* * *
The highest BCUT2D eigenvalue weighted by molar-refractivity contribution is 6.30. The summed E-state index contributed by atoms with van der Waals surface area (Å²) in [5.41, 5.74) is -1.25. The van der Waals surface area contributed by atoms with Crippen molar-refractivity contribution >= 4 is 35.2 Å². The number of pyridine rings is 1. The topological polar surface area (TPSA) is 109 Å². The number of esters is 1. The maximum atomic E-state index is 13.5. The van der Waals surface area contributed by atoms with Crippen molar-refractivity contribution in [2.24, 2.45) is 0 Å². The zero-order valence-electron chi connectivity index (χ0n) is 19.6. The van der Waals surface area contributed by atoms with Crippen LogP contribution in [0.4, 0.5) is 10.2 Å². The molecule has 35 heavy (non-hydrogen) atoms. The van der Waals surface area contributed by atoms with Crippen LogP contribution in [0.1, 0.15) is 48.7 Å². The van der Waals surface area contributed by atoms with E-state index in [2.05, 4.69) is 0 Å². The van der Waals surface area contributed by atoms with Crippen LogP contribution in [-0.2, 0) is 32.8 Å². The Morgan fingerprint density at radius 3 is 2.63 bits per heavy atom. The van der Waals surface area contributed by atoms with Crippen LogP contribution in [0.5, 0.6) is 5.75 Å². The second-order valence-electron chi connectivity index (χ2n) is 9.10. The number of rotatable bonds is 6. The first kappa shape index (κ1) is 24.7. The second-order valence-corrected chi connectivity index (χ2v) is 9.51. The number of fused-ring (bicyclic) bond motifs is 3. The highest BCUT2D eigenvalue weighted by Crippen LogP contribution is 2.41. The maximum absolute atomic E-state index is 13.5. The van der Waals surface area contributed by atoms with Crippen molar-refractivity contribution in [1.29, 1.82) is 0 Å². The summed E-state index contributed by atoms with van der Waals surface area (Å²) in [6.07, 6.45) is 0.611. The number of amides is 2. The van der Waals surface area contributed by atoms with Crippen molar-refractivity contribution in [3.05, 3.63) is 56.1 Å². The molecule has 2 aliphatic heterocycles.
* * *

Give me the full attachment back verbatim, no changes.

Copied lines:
The highest BCUT2D eigenvalue weighted by molar-refractivity contribution is 6.30. The summed E-state index contributed by atoms with van der Waals surface area (Å²) in [5.41, 5.74) is -1.25. The van der Waals surface area contributed by atoms with Crippen molar-refractivity contribution >= 4 is 35.2 Å². The number of pyridine rings is 1. The topological polar surface area (TPSA) is 109 Å². The number of esters is 1. The maximum atomic E-state index is 13.5. The van der Waals surface area contributed by atoms with Crippen molar-refractivity contribution in [2.24, 2.45) is 0 Å². The zero-order valence-electron chi connectivity index (χ0n) is 19.6. The van der Waals surface area contributed by atoms with Crippen LogP contribution in [0.4, 0.5) is 10.2 Å². The molecule has 35 heavy (non-hydrogen) atoms. The van der Waals surface area contributed by atoms with Crippen LogP contribution in [0.1, 0.15) is 48.7 Å². The van der Waals surface area contributed by atoms with E-state index in [2.05, 4.69) is 0 Å². The van der Waals surface area contributed by atoms with Crippen LogP contribution in [-0.2, 0) is 32.8 Å². The Morgan fingerprint density at radius 3 is 2.63 bits per heavy atom. The van der Waals surface area contributed by atoms with Crippen LogP contribution in [0.5, 0.6) is 5.75 Å². The second-order valence-electron chi connectivity index (χ2n) is 9.10. The number of rotatable bonds is 6. The first kappa shape index (κ1) is 24.7. The second-order valence-corrected chi connectivity index (χ2v) is 9.51. The number of fused-ring (bicyclic) bond motifs is 3. The highest BCUT2D eigenvalue weighted by Crippen LogP contribution is 2.41. The maximum absolute atomic E-state index is 13.5. The van der Waals surface area contributed by atoms with Crippen molar-refractivity contribution in [1.29, 1.82) is 0 Å². The summed E-state index contributed by atoms with van der Waals surface area (Å²) in [6.07, 6.45) is 0.611. The number of amides is 2. The van der Waals surface area contributed by atoms with Crippen molar-refractivity contribution in [3.05, 3.63) is 56.1 Å². The molecule has 2 aliphatic heterocycles.